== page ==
PHILADELPHIA - Flip open any biology textbook and you're bound to see a complicated diagram of the inner workings of a cell, with its internal scaffolding, the cytoskeleton, and how it maintains a cell's shape. Yet the fundamental question remains, which came first: the shape, or the skeleton?
Now a research team led by Phong Tran, PhD, Assistant Professor of Cell and Developmental Biology at the University of Pennsylvania School of Medicine, has the answer: Both.
The findings, published online this week in the journal Current Biology by co-senior authors Tran and Matthieu Piel of the Institut Curie, Paris, combine genetics, live-cell imaging, and microfluidics technology. They were able to force normally rod-shaped yeast cells to grow within tiny curved channels. Using the channels, they made rod-shaped cells deform into curved-shaped mutant cells and conversely, curved-shaped cells straighten out into a rod. The surprising finding: as the cells bend, they reorganize their cytoskeleton, and as they reorganize their internal skeletons, the cells further adjust their shape.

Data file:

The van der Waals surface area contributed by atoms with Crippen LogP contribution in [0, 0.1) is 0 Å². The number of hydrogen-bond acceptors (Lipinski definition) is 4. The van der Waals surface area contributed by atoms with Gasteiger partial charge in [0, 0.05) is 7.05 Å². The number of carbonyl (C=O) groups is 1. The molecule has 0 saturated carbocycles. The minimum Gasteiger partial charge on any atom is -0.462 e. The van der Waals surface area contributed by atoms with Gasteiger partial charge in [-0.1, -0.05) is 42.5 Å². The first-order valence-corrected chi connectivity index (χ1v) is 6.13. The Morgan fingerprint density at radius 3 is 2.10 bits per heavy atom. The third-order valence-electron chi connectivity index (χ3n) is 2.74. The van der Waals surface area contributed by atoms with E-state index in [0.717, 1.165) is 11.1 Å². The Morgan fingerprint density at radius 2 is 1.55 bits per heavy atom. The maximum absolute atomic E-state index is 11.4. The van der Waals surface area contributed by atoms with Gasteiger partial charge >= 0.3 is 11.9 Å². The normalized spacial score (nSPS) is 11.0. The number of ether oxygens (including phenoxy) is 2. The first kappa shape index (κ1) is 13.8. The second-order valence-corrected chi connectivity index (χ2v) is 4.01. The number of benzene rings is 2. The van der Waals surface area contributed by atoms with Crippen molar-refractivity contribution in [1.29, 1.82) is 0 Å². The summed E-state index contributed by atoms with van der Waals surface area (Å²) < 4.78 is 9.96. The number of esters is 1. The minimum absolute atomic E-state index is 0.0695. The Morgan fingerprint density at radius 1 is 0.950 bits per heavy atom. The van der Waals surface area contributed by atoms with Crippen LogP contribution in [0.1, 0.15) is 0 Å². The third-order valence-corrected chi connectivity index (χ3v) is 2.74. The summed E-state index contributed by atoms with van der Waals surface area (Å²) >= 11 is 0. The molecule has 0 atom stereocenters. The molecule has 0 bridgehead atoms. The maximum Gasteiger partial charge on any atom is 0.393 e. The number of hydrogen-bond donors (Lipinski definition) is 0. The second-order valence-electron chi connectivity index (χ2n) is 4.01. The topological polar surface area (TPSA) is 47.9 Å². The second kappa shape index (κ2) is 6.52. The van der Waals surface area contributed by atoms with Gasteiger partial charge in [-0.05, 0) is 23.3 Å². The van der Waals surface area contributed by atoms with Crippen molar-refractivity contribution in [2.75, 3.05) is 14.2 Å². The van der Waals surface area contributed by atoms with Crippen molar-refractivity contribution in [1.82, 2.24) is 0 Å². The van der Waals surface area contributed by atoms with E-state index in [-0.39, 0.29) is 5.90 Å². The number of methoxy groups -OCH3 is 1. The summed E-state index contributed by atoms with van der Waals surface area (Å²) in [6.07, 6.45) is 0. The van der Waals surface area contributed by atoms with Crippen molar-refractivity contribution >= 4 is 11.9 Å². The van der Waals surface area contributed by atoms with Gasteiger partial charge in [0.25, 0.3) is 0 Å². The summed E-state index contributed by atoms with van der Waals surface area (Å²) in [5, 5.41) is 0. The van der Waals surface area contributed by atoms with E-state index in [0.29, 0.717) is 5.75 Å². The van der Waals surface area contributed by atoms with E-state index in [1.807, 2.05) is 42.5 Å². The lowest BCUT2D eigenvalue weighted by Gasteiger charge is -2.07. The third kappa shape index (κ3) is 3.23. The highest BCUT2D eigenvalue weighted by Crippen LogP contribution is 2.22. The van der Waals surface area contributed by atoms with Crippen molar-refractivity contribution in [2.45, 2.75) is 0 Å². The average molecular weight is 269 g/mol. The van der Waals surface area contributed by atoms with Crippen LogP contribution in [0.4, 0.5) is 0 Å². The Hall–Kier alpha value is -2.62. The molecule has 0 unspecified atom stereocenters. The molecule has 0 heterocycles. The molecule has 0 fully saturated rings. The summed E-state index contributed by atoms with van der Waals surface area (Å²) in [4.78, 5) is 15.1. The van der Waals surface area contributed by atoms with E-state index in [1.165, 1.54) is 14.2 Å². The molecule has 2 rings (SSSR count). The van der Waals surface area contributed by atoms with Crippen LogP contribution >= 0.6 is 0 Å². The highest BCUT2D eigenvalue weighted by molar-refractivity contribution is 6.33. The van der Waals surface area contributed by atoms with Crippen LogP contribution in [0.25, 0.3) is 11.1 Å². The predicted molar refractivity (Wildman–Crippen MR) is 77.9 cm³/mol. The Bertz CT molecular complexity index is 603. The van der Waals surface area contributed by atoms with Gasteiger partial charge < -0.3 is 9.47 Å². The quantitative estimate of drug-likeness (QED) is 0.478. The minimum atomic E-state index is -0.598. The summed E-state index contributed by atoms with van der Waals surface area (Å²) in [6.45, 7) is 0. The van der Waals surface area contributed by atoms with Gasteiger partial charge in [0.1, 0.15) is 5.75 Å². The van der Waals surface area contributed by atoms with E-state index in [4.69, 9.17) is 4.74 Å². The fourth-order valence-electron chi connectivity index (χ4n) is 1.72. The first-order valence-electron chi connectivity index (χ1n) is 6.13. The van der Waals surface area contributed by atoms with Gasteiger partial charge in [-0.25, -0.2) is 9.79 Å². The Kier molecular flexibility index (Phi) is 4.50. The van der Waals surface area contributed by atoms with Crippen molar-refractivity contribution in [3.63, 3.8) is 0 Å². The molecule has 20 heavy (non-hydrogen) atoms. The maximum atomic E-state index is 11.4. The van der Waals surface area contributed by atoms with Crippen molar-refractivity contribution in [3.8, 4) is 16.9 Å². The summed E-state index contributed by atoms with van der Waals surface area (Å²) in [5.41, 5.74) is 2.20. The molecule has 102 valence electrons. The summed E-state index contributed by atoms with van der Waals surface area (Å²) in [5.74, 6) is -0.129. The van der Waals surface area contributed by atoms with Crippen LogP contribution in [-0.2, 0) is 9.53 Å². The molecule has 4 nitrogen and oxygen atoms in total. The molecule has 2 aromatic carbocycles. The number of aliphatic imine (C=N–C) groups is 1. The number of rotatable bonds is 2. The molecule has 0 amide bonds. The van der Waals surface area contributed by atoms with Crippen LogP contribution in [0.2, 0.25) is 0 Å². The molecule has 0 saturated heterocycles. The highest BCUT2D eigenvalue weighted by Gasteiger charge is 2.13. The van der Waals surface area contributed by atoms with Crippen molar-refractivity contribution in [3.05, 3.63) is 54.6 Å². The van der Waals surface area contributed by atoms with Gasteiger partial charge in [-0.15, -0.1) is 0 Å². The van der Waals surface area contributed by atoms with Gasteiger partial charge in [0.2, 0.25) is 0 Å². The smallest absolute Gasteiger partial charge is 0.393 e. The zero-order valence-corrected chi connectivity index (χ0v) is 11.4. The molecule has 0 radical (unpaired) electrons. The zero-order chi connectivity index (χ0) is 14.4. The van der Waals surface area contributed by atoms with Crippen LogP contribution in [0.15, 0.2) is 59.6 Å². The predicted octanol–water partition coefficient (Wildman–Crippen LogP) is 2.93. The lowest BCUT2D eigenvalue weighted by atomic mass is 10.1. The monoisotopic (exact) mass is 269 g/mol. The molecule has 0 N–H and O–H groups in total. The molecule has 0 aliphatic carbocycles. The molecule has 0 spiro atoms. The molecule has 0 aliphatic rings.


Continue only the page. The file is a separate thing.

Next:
Cell shape gone awry has been implicated in some forms of cancer. In the future, one potential implication of Tran's findings is that it might be possible to rescue certain disease states via squeezing or otherwise applying mechanical pressure to tissues or organs. But that, he concedes, is "completely science fiction on my part." Instead, he says at this point this study is pure, basic research. "It was just a cool experiment."
The findings point to a type of feedback loop. "The cytoskeleton changes the shape of the cell and the shape of the cell also changes the organization of the cytoskeleton," he says. "In fact they feed back on each other, so any perturbation on one system will change the other, and visa versa."
The results validate a common belief among cell biologists, says Tran that to cause a cell to form a branching projection, such as filop
|Contact: Karen Kreeger|
University of Pennsylvania School of Medicine